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I have a dictionary of python pandas dataframes. The total size of this dictionary is about 2GB. However, when I share it across 16 multiprocessing (in the subprocesses I only read the data of the dict without modifying it), it takes 32GB ram. So I would like to ask if it is possible for me to share this dictionary across multiprocessing without copying it. I tried to convert it to manager.dict(). But it seems it takes too long. What would be the most standard way to achieve this? Thank you.

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The best solution I've found (and it only works for some types of problems) is to use a client/server setup using Python's BaseManager and SyncManager classes. To do this you first setup a Server that serve's up a proxy class for the data.

DataServer.py

#!/usr/bin/python
from    multiprocessing.managers import SyncManager
import  numpy

# Global for storing the data to be served
gData = {}

# Proxy class to be shared with different processes
# Don't put big data in here since that will force it to be piped to the
# other process when instantiated there, instead just return a portion of
# the global data when requested.
class DataProxy(object):
    def __init__(self):
        pass

    def getData(self, key, default=None):
        global gData
        return gData.get(key, None)

if __name__ == '__main__':
    port  = 5000

    print 'Simulate loading some data'
    for i in xrange(1000):
        gData[i] = numpy.random.rand(1000)

    # Start the server on address(host,port)
    print 'Serving data. Press <ctrl>-c to stop.'
    class myManager(SyncManager): pass
    myManager.register('DataProxy', DataProxy)
    mgr = myManager(address=('', port), authkey='DataProxy01')
    server = mgr.get_server()
    server.serve_forever()

Run the above once and leave it running. Below is the client class you use to access the data.

DataClient.py

from   multiprocessing.managers import BaseManager
import psutil   #3rd party module for process info (not strictly required)

# Grab the shared proxy class.  All methods in that class will be availble here
class DataClient(object):
    def __init__(self, port):
        assert self._checkForProcess('DataServer.py'), 'Must have DataServer running'
        class myManager(BaseManager): pass
        myManager.register('DataProxy')
        self.mgr = myManager(address=('localhost', port), authkey='DataProxy01')
        self.mgr.connect()
        self.proxy = self.mgr.DataProxy()

    # Verify the server is running (not required)
    @staticmethod
    def _checkForProcess(name):
        for proc in psutil.process_iter():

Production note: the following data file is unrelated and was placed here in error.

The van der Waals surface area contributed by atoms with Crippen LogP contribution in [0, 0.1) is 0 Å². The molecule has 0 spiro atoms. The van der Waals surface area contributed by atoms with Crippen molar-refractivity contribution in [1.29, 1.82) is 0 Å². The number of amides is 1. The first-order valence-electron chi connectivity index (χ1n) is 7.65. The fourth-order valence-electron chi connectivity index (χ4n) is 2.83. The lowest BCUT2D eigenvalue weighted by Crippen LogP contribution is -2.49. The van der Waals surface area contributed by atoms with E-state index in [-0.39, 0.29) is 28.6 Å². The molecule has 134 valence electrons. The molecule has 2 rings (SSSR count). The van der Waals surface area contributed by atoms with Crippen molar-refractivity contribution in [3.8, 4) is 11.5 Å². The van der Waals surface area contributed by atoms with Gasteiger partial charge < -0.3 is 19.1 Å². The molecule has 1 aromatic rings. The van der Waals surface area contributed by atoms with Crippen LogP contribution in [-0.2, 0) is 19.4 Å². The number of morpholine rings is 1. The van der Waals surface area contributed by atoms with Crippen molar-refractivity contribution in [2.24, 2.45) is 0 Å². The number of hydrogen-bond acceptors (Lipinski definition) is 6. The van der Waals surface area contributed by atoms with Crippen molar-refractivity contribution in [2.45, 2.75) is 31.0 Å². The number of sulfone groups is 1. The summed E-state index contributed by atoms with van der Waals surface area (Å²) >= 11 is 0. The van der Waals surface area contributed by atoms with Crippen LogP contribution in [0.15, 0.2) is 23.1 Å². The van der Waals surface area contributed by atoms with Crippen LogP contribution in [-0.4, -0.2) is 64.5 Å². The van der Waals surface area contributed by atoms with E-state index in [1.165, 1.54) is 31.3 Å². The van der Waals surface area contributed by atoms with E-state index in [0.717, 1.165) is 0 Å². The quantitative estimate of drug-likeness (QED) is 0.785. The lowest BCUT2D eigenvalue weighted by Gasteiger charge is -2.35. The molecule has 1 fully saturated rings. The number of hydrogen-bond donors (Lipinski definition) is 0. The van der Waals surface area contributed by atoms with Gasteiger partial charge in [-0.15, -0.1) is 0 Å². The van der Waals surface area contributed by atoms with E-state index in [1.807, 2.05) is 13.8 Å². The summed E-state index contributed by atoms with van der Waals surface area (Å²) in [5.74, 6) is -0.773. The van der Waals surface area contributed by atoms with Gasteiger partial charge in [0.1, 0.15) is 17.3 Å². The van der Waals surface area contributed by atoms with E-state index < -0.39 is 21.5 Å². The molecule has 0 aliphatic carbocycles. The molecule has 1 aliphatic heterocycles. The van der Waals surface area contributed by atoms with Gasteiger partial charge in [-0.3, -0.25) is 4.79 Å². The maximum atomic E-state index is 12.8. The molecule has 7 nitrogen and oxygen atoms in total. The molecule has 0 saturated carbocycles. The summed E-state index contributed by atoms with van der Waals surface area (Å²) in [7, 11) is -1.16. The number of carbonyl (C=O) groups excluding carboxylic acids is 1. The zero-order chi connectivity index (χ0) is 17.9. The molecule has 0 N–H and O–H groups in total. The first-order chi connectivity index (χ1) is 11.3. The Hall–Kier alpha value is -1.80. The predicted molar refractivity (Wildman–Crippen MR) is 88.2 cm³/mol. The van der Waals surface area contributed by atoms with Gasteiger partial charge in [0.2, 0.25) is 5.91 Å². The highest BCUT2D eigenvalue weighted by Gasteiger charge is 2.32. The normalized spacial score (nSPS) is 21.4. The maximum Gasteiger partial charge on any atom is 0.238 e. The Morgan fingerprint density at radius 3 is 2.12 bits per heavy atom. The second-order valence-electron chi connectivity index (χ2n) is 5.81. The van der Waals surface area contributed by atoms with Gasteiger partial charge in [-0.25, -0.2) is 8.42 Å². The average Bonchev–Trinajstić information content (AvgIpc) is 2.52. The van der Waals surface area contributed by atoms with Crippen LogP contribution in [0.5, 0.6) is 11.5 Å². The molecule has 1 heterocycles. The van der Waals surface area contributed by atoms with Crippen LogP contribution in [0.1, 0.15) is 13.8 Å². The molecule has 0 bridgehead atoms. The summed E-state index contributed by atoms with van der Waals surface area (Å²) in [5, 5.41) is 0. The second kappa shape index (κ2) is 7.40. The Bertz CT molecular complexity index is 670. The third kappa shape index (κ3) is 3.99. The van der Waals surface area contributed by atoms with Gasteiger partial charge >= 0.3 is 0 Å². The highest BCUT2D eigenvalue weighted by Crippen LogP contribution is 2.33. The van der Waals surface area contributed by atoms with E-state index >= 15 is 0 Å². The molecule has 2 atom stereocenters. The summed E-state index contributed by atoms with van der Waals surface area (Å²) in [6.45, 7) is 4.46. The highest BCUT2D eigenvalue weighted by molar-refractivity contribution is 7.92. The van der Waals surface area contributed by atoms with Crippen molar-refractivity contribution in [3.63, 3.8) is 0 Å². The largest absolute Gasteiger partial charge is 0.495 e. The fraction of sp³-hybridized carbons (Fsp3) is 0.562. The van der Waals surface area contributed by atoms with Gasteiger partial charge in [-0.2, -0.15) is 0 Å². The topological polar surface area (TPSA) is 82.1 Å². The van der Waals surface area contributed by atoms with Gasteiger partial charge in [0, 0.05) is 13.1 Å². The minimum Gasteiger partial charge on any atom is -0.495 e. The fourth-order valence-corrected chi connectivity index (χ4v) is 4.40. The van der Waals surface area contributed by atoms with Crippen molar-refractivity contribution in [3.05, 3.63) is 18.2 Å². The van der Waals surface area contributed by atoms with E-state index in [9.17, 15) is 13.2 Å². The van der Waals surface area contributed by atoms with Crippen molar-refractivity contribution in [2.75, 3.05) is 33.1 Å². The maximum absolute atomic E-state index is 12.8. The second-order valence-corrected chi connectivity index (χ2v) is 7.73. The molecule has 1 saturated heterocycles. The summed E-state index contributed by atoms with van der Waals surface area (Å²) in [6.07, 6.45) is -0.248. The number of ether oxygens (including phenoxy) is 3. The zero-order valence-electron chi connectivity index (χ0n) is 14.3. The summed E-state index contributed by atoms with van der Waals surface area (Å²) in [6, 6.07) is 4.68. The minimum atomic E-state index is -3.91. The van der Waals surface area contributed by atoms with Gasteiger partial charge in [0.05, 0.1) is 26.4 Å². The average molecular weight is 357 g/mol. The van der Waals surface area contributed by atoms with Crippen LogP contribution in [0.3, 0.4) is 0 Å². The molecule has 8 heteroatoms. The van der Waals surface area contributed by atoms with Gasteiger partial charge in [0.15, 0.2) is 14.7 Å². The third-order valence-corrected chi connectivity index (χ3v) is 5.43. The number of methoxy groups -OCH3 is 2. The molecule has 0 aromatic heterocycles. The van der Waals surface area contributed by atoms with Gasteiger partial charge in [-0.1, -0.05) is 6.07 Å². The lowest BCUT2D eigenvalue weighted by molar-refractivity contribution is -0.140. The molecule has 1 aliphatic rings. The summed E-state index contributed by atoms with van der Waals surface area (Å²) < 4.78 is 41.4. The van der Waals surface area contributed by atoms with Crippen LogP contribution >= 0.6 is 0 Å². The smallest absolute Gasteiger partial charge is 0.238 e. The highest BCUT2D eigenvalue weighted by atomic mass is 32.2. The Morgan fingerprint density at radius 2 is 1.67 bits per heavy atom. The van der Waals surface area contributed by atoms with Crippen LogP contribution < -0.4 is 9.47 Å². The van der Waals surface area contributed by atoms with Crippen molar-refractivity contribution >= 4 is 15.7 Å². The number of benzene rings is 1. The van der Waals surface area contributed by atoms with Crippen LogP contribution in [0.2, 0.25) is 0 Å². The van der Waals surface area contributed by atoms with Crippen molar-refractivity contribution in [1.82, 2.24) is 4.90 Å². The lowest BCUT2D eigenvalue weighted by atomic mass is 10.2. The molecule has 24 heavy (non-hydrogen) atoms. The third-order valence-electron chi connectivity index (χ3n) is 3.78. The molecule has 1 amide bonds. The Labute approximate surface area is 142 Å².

if proc.name() == name:
                return True
        return False

Below is the test code to try this with multiprocessing.

TestMP.py

#!/usr/bin/python
import time
import multiprocessing as mp
import numpy
from   DataClient import *    

# Confusing, but the "proxy" will be global to each subprocess, 
# it's not shared across all processes.
gProxy = None
gMode  = None
gDummy = None
def init(port, mode):
    global gProxy, gMode, gDummy
    gProxy  = DataClient(port).proxy
    gMode  = mode
    gDummy = numpy.random.rand(1000)  # Same as the dummy in the server
    #print 'Init proxy ', id(gProxy), 'in ', mp.current_process()

def worker(key):
    global gProxy, gMode, gDummy
    if 0 == gMode:   # get from proxy
        array = gProxy.getData(key)
    elif 1 == gMode: # bypass retrieve to test difference
        array = gDummy
    else: assert 0, 'unknown mode: %s' % gMode
    for i in range(1000):
        x = sum(array)
    return x    

if __name__ == '__main__':
    port   = 5000
    maxkey = 1000
    numpts = 100

    for mode in [1, 0]:
        for nprocs in [16, 1]:
            if 0==mode: print 'Using client/server and %d processes' % nprocs
            if 1==mode: print 'Using local data and %d processes' % nprocs                
            keys = [numpy.random.randint(0,maxkey) for k in xrange(numpts)]
            pool = mp.Pool(nprocs, initializer=init, initargs=(port,mode))
            start = time.time()
            ret_data = pool.map(worker, keys, chunksize=1)
            print '   took %4.3f seconds' % (time.time()-start)
            pool.close()

When I run this on my machine I get...

Using local data and 16 processes
   took 0.695 seconds
Using local data and 1 processes
   took 5.849 seconds
Using client/server and 16 processes
   took 0.811 seconds
Using client/server and 1 processes
   took 5.956 seconds

Whether this works for you in your multiprocessing system depends on how often have to grab the data. There's a small overhead associated with each transfer. You can see this if you turn down the number of iterations in the x=sum(array) loop. At some point you'll spend more time getting data than working on it.

Besides multiprocessing, I also like this pattern because I only have to load my big array data once in the server program and it stays loaded until I kill the server. That means I can run a bunch of separate scripts against the data and they execute quickly; no waiting for data to load.

While the approach here is somewhat similar to using a database, it has the advantage of working on any type of python object, not just simple DB tables of strings and ints, etc. I've found that using a DB is a bit faster for those simple types but for me, it tends to be more work programatically and my data doesn't always port over easily to a database.

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